Principal photography was completed twenty-seven days behind the original thirty-six-day schedule. Three of the lost days were caused by Joan Fontaine's contracting the flu and another three by a sudden strike by the stagehands' union.
Alfred Hitchcock: Walking past a phone booth just after Jack Favell (George Sanders) makes a call in the final part of the movie. There are photos showing Hitchcock standing beside the phone booth looking at Mr. Sanders. Actually, the scene isn't played that way, and you have to be quick spotting Hitchcock, quickly passing by in the background while Sanders is discussing a parking matter with a policeman, with Sanders having only been seen in close up while talking on the phone.
Although producer David O. Selznick wanted this movie to stay faithful to the novel, Sir Alfred Hitchcock made several changes to increase the mystery and the suspense. In the novel, Mrs. Danvers is the mother figure who raised Rebecca from youth, is the source of the evil that existed in Rebecca. In the movie, Mrs. Danvers is much younger, and her past isn't revealed, while Rebecca is "the source of evil that exists in Mrs. Danvers." The movie added the raining right before entering Maxim's home Manderley and meeting Mrs. Danvers. The raining made the second Mrs. de Winter cold and shivering when she meets Mrs. Danvers. In the book, the second Mrs. de Winter travels with Maxim to London to meet Dr. Baker. In order to increase the tension and the suspense, Hitchcock let the second Mrs. de Winter stay at Manderley instead of travelling with Maxim de Winter to meet Dr. Baker (Leo G. Carroll). Instead of the second Mrs. de Winter, Frank Crawley travels with Maxim de Winter to London to meet Dr. Baker in the movie. In the book, the second Mrs. de Winter is the one who is having an uncomfortable feeling while travelling back to Manderley with Maxim in the end, but in the movie, Maxim de Winter is the one who is having the uncomfortable feeling while driving back to Manderley, where the second Mrs. de Winter is waiting. In the book, it is uncertain what happened to Mrs. Danvers in the end, but in the movie, Mrs. Danvers is destroyed along with Manderley at the end.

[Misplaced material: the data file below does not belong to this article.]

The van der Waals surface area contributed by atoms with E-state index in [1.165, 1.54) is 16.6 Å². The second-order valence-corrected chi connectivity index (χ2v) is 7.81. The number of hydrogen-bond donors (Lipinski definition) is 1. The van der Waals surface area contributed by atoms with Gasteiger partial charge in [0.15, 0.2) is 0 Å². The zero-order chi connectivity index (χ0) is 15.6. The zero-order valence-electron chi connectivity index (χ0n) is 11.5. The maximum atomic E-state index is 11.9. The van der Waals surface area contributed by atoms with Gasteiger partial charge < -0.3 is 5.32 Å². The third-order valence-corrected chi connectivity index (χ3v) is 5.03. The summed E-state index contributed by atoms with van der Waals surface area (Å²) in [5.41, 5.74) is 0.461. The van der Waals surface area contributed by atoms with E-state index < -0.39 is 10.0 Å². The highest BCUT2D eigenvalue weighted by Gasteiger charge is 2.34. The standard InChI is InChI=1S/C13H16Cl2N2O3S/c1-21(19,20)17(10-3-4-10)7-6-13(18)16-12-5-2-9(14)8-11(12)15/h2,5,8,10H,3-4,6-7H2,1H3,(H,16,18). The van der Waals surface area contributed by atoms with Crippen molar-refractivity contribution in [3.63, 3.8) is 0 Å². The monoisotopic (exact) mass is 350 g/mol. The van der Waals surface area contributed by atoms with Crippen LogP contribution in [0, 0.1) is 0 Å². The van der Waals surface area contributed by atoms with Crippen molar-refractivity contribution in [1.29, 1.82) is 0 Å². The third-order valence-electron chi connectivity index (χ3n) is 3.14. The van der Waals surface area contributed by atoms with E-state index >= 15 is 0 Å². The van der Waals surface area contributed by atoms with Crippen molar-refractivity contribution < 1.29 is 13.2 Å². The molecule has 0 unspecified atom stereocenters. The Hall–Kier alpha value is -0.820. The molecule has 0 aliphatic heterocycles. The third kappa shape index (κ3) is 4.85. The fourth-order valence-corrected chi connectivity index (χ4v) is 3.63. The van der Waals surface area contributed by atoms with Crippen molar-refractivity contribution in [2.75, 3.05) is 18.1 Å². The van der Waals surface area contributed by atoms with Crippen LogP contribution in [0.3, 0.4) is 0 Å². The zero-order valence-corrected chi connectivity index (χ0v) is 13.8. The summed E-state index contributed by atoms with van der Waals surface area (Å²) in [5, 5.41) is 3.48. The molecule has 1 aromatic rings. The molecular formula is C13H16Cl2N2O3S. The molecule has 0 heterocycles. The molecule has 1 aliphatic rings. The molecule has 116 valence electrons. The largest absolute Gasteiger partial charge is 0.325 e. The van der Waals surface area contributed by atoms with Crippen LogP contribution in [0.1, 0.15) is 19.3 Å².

Producer David O. Selznick wanted the smoke from the burning Manderley to spell out a huge R. Sir Alfred Hitchcock thought the touch lacked any subtlety. When Selznick was preoccupied by Gone with the Wind (1939), Hitchcock was able to replace the smoky R with the burning of a monogrammed lingerie case. He also edited the picture in the camera, a method of filmmaking that didn't allow Selznick the opportunity to re-edit the movie.
In the book, the second Mrs. de Winter was fainting during the inquest just like in the movie. Frank Crawley drives the second Mrs. de Winter back to Manderley. While staying at Manderley, Jack Favell comes to see the second Mrs. de Winter and Maxim to talk about the death of Rebecca, but in the movie, Sir Alfred Hitchcock lets Jack Favell meet the second Mrs. de Winter and Maxim during the break in the inquest to heighten the tension.